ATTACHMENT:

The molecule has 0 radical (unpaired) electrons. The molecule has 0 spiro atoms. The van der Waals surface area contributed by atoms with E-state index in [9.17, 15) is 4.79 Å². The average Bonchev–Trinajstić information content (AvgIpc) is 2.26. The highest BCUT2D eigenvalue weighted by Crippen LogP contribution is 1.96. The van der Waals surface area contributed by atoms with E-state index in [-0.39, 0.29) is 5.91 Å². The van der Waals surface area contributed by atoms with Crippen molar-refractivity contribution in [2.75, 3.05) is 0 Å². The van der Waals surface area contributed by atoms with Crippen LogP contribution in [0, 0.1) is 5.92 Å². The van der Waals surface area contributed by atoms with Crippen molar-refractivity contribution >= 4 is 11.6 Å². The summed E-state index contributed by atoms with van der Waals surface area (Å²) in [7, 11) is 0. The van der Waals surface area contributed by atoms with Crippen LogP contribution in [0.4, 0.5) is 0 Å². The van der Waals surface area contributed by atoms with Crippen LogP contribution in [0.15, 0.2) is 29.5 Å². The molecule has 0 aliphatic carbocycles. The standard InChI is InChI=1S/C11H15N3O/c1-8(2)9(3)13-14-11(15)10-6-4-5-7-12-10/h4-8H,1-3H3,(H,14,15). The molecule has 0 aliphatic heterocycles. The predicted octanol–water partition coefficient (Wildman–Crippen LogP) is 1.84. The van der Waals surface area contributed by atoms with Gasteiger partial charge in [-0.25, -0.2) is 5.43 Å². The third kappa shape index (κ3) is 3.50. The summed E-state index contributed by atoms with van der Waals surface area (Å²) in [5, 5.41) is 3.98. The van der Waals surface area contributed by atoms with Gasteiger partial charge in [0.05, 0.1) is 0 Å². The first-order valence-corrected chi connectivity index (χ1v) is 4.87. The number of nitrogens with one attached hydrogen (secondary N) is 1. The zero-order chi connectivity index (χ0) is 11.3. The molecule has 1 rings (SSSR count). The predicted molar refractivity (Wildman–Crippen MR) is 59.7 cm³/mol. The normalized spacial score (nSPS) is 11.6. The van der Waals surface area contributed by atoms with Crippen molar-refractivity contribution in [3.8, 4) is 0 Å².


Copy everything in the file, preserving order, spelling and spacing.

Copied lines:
The molecule has 0 radical (unpaired) electrons. The molecule has 0 spiro atoms. The van der Waals surface area contributed by atoms with E-state index in [9.17, 15) is 4.79 Å². The average Bonchev–Trinajstić information content (AvgIpc) is 2.26. The highest BCUT2D eigenvalue weighted by Crippen LogP contribution is 1.96. The van der Waals surface area contributed by atoms with E-state index in [-0.39, 0.29) is 5.91 Å². The van der Waals surface area contributed by atoms with Crippen molar-refractivity contribution in [2.75, 3.05) is 0 Å². The van der Waals surface area contributed by atoms with Crippen LogP contribution in [0, 0.1) is 5.92 Å². The van der Waals surface area contributed by atoms with Crippen molar-refractivity contribution >= 4 is 11.6 Å². The summed E-state index contributed by atoms with van der Waals surface area (Å²) in [7, 11) is 0. The van der Waals surface area contributed by atoms with Crippen LogP contribution in [0.4, 0.5) is 0 Å². The van der Waals surface area contributed by atoms with Crippen LogP contribution in [0.15, 0.2) is 29.5 Å². The molecule has 0 aliphatic carbocycles. The standard InChI is InChI=1S/C11H15N3O/c1-8(2)9(3)13-14-11(15)10-6-4-5-7-12-10/h4-8H,1-3H3,(H,14,15). The molecule has 0 aliphatic heterocycles. The predicted octanol–water partition coefficient (Wildman–Crippen LogP) is 1.84. The van der Waals surface area contributed by atoms with Gasteiger partial charge in [-0.25, -0.2) is 5.43 Å². The third kappa shape index (κ3) is 3.50. The summed E-state index contributed by atoms with van der Waals surface area (Å²) in [5, 5.41) is 3.98. The van der Waals surface area contributed by atoms with Gasteiger partial charge in [0.05, 0.1) is 0 Å². The first-order valence-corrected chi connectivity index (χ1v) is 4.87. The number of nitrogens with one attached hydrogen (secondary N) is 1. The zero-order chi connectivity index (χ0) is 11.3. The molecule has 1 rings (SSSR count). The predicted molar refractivity (Wildman–Crippen MR) is 59.7 cm³/mol. The normalized spacial score (nSPS) is 11.6. The van der Waals surface area contributed by atoms with Crippen molar-refractivity contribution in [3.8, 4) is 0 Å².